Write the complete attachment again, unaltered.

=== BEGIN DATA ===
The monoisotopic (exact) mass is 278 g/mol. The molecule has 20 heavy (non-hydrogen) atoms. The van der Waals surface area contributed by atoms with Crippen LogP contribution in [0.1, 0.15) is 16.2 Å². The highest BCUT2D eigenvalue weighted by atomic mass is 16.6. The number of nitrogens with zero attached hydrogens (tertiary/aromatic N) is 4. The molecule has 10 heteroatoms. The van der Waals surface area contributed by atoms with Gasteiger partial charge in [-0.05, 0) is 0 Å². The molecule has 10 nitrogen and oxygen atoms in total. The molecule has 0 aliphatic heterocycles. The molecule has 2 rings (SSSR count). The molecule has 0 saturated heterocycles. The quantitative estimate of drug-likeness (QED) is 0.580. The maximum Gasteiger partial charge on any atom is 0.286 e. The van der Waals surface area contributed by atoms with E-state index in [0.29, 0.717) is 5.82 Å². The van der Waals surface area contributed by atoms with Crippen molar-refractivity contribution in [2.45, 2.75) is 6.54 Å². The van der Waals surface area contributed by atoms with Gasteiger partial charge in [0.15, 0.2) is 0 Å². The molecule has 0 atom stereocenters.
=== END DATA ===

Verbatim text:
The monoisotopic (exact) mass is 278 g/mol. The molecule has 20 heavy (non-hydrogen) atoms. The van der Waals surface area contributed by atoms with Crippen LogP contribution in [0.1, 0.15) is 16.2 Å². The highest BCUT2D eigenvalue weighted by atomic mass is 16.6. The number of nitrogens with zero attached hydrogens (tertiary/aromatic N) is 4. The molecule has 10 heteroatoms. The van der Waals surface area contributed by atoms with Gasteiger partial charge in [-0.05, 0) is 0 Å². The molecule has 10 nitrogen and oxygen atoms in total. The molecule has 0 aliphatic heterocycles. The molecule has 2 rings (SSSR count). The molecule has 0 saturated heterocycles. The quantitative estimate of drug-likeness (QED) is 0.580. The maximum Gasteiger partial charge on any atom is 0.286 e. The van der Waals surface area contributed by atoms with E-state index in [0.29, 0.717) is 5.82 Å². The van der Waals surface area contributed by atoms with Crippen molar-refractivity contribution in [2.45, 2.75) is 6.54 Å². The van der Waals surface area contributed by atoms with Gasteiger partial charge in [0.15, 0.2) is 0 Å². The molecule has 0 atom stereocenters.